Drug­mak­ers sue HHS for try­ing to add prices to DTC ads

Am­gen, Mer­ck, Eli Lil­ly and the As­so­ci­a­tion of Na­tion­al Ad­ver­tis­ers on Fri­day sued the De­part­ment of Health and Hu­man Ser­vices (HHS) be­cause of a rule­mak­ing that would re­quire phar­ma­ceu­ti­cal list prices to be shown in di­rect-to-con­sumer (DTC) drug ad­ver­tise­ments on tele­vi­sion.

The rule, which was fi­nal­ized in May and is set to take ef­fect in Ju­ly, re­quires that tele­vi­sion ad­ver­tise­ments for pre­scrip­tion drugs or bi­o­log­i­cal prod­ucts with a list price of $35 or more con­tain a state­ment in­di­cat­ing the Whole­sale Ac­qui­si­tion Cost (al­so re­ferred to as WAC or the list price) for a typ­i­cal 30-day reg­i­men or for a typ­i­cal course of treat­ment.

But in their law­suit, file in the US Dis­trict Court for the Dis­trict of Co­lum­bia, the drug­mak­ers took is­sue with the fact that con­sumers do not pay the list prices that would be ad­ver­tised un­der the rule.

“The rule thus di­rects man­u­fac­tur­ers to ad­ver­tise to con­sumers the price that man­u­fac­tur­ers charge to whole­salers, even though these are two en­tire­ly dif­fer­ent con­cepts,” the com­plaint says. “And be­cause third-par­ty pay­ers (like in­sur­ance plans or gov­ern­ment health pro­grams) gen­er­al­ly cov­er the bulk of the costs of a brand­ed drug, the over­whelm­ing ma­jor­i­ty of pa­tients do not pay any­thing re­mote­ly close to the Whole­sale Ac­qui­si­tion Cost of an ad­ver­tised drug at the phar­ma­cy or through their provider.”

For in­stance, rarely does any­one on Med­ic­aid, HHS’ pro­gram to help those with lim­it­ed in­comes or re­sources, pay more than an $8 co-pay, the suit claims.

“Be­yond be­ing en­tire­ly un­nec­es­sary, bad for pa­tients, and detri­men­tal to health care,” the drug­mak­ers al­so claim that the rule is un­law­ful for two rea­sons: HHS lacks the statu­to­ry au­thor­i­ty to im­pose the rule and it vi­o­lates the First Amend­ment.

The gov­ern­ment “bears a heavy bur­den to jus­ti­fy laws com­pelling speech, even in the com­mer­cial are­na,” the suit says, not­ing that HHS has “no le­git­i­mate in­ter­est, much less a sub­stan­tial one, in forc­ing phar­ma­ceu­ti­cal man­u­fac­tur­ers to make state­ments in di­rect-to-con­sumer mes­sag­ing that it con­cedes may mis­lead pa­tients about their out-of-pock­et costs for med­ica­tions.”

As far as HHS’s statu­to­ry au­thor­i­ty, the suit says this “claim to have dis­cov­ered such ex­pan­sive pow­er in a pair of decades-old gen­er­al rule­mak­ing pro­vi­sions of the So­cial Se­cu­ri­ty Act is sim­ply not cred­i­ble.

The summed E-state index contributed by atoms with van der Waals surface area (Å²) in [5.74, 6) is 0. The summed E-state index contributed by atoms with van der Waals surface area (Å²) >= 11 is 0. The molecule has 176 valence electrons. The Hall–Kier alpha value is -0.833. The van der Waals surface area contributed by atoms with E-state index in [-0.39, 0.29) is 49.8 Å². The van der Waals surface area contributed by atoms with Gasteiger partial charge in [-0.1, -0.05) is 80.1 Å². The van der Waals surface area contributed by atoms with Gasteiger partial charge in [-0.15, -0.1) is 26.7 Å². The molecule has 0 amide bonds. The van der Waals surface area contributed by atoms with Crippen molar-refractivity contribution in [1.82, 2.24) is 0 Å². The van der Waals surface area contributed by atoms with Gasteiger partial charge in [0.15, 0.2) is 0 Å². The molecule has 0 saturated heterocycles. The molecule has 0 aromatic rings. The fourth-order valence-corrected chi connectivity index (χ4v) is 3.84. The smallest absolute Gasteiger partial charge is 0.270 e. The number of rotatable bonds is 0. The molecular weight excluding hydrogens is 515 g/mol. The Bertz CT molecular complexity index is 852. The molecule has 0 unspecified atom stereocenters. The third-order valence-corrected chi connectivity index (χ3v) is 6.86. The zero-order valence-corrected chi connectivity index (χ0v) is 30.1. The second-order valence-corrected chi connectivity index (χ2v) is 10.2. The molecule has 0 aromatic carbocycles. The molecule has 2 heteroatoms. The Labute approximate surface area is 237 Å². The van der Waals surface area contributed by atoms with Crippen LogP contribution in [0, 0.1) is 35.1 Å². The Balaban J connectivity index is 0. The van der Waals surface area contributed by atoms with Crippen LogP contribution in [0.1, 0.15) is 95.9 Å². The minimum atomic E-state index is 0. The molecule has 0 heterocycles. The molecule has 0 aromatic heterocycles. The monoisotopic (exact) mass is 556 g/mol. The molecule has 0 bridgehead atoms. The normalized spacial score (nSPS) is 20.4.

“Orig­i­nal­ly, HHS in­di­cat­ed that it hoped the FDA—long rec­og­nized as the pri­ma­ry reg­u­la­tor of phar­ma­ceu­ti­cal ad­ver­tis­ing—would adopt a price dis­clo­sure re­quire­ment us­ing au­thor­i­ty del­e­gat­ed by Con­gress in the FD­CA. But af­ter com­menters point­ed out that the FDA has long con­ced­ed the FD­CA does not au­tho­rize price dis­clo­sure man­dates, HHS aban­doned that course,” the suit says.


First pub­lished in Reg­u­la­to­ry Fo­cus™ by the Reg­u­la­to­ry Af­fairs Pro­fes­sion­als So­ci­ety, the largest glob­al or­ga­ni­za­tion of and for those in­volved with the reg­u­la­tion of health­care prod­ucts. Click here for more in­for­ma­tion.

So­cial im­age: Shut­ter­stock

Donald and Melania Trump watch the smoke of fireworks from the South Lawn of the White House on July 4, 2020 (via Getty)

Which drug de­vel­op­ers of­fer Trump a quick, game-chang­ing ‘so­lu­tion’ as the pan­dem­ic roars back? Eli Lil­ly and Ab­Cellera look to break out of the pack

We are unleashing our nation’s scientific brilliance and will likely have a therapeutic and/or vaccine solution long before the end of the year.

— Donald Trump, July 4

Next week administration officials plan to promote a new study they say shows promising results on therapeutics, the officials said. They wouldn’t describe the study in any further detail because, they said, its disclosure would be “market-moving.”

— NBC News, July 3

Something’s cooking. And it’s not just July 4 leftovers involving stale buns and uneaten hot dogs.